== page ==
Reducing — or eliminating — alcohol altogether might seem like a tough proposition, but it could greatly decrease your anxiety in the long-term. Don’t be afraid to seek professional help. Anxiety is one of the most treatable yet undertreated psychiatric conditions.

5. TV before bed

While you might think a few minutes of TV help you unwind before bed, watching a show at bedtime affects your sleep in the opposite way.

Studies show that the light emitted from a TV (or any digital screen) interferes with your circadian rhythms. Your body produces melatonin when it’s dark as your brain prepares your body for sleep. Watching TV interferes with that process. It can delay your REM sleep — which causes many people to feel anxious.

It may also leave you feeling more tired the next day, which in turn may cause you to depend more on caffeine to stay awake, which can fuel your anxiety.

6. Commiserating with your friends

You might feel that complaining to your friends or family members helps you release pent-up feelings of frustration. But studies show that you don’t need to “vent” your frustration. In fact, complaining is likely to make you feel worse rather than better.

When you encounter stressful events, your body releases a stress hormone called cortisol. Studies show that complaining about an event amplifies the release of cortisol — especially in women. Increased cortisol can have damaging effects on the body, including headaches, high blood pressure, chest pain, and difficulty sleeping — all of which can amplify your anxiety.

So rather than dwell on your problems, your time is much better spent searching for solutions. Active problem-solving may relieve your anxiety, while talking about your problems is more likely to keep you stuck in a perpetual state of anxiety.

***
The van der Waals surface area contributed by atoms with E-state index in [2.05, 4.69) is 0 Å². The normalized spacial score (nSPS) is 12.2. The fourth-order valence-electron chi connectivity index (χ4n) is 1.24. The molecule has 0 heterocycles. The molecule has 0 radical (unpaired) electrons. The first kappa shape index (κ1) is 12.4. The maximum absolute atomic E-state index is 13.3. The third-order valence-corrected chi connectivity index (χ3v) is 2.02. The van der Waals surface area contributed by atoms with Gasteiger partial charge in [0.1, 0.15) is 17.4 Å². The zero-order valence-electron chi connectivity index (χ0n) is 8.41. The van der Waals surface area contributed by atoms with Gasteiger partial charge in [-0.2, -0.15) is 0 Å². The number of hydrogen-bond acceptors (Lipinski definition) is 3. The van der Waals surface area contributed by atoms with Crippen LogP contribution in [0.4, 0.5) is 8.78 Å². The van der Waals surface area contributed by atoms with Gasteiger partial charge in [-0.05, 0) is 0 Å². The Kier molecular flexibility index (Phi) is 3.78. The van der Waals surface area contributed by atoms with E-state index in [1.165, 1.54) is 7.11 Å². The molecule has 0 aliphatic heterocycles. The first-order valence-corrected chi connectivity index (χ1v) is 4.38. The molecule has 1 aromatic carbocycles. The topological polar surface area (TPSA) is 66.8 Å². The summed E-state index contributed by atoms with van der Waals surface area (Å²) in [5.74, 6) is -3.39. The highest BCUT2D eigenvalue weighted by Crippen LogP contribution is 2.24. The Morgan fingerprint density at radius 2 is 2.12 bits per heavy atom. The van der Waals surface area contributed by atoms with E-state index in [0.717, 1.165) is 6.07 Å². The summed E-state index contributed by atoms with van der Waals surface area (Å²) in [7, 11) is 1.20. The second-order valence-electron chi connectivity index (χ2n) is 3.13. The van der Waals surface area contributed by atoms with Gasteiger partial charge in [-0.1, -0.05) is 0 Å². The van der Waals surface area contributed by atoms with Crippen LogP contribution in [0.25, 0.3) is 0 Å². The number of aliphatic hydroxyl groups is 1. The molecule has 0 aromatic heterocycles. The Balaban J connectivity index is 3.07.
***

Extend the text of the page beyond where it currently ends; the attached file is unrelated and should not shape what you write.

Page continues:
7. Buying things you can’t afford

When asked about their biggest source of anxiety, most Americans say they worry most about bills — and their inability to pay them.

While some people are likely struggling to meet their basic needs, many others find themselves deeply in debt due to living above their means.

Social media has brought the desire to “keep up with the Joneses” to a whole new level. It only takes a few minutes of scrolling through Instagram to feel like everyone else has things you want. And online shopping makes it easier than ever to buy things you can’t really afford.

A little “retail therapy” may make you feel good for a minute. But it backfires in the long-term when you can’t afford to pay your bills.

Originally published on Business Insider.

More from Business Insider:

Stop trying to make your employees happy — fulfill them instead

I didn’t take maternity leave as a self-employed worker, and I regret it

American workers say jobs should do more to help them cope with mental health issues like depression and stress

Follow us here and subscribe here for all the latest news on how you can keep Thriving.

Stay up to date or catch-up on all our podcasts with Arianna Huffington here.

Share your comments below. Please read our commenting guidelines before posting. If you have a concern about a comment, report it here.

You might also like...

ways to relieve stress and anxiety
Community//

Ways to Relieve Stress and Anxiety [31 Helpful Tips]

by Luke
Community//

The secret to overcoming anxiety

by Fraser Collins
Joamir Salcedo/Thrive Global
Well-Being//

The Calmnivore’s Dilemma: Our Increasingly Stressful Search for Calm

by Elizabeth Yuko, Ph.D.

Sign up for the Thrive Global newsletter

Will be used in accordance with our privacy policy.

Thrive Global
People look for retreats for themselves, in the country, by the coast, or in the hills . . . There is nowhere that a person can find a more peaceful and trouble-free retreat than in his own mind. . . . So constantly give yourself this retreat, and renew yourself.

- MARCUS AURELIUS

We use cookies on our site to give you the best experience possible. By continuing to browse the site, you agree to this use. For more information on how we use cookies, see our Privacy Policy.